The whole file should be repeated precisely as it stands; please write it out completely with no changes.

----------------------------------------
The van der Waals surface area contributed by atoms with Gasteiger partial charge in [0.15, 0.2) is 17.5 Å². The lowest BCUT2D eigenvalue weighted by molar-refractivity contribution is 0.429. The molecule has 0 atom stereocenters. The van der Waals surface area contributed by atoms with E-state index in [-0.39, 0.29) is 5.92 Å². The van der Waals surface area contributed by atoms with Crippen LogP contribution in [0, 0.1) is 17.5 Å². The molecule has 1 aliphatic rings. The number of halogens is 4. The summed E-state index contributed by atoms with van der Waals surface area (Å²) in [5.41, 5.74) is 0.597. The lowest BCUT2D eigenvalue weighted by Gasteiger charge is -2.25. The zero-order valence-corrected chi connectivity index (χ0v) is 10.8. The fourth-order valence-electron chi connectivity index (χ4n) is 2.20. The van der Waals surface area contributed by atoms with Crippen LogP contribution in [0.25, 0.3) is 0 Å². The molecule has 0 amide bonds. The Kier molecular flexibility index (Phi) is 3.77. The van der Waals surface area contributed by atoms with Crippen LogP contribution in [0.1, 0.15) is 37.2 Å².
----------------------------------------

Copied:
The van der Waals surface area contributed by atoms with Gasteiger partial charge in [0.15, 0.2) is 17.5 Å². The lowest BCUT2D eigenvalue weighted by molar-refractivity contribution is 0.429. The molecule has 0 atom stereocenters. The van der Waals surface area contributed by atoms with E-state index in [-0.39, 0.29) is 5.92 Å². The van der Waals surface area contributed by atoms with Crippen LogP contribution in [0, 0.1) is 17.5 Å². The molecule has 1 aliphatic rings. The number of halogens is 4. The summed E-state index contributed by atoms with van der Waals surface area (Å²) in [5.41, 5.74) is 0.597. The lowest BCUT2D eigenvalue weighted by Gasteiger charge is -2.25. The zero-order valence-corrected chi connectivity index (χ0v) is 10.8. The fourth-order valence-electron chi connectivity index (χ4n) is 2.20. The van der Waals surface area contributed by atoms with Crippen LogP contribution in [0.25, 0.3) is 0 Å². The molecule has 0 amide bonds. The Kier molecular flexibility index (Phi) is 3.77. The van der Waals surface area contributed by atoms with Crippen LogP contribution in [0.1, 0.15) is 37.2 Å².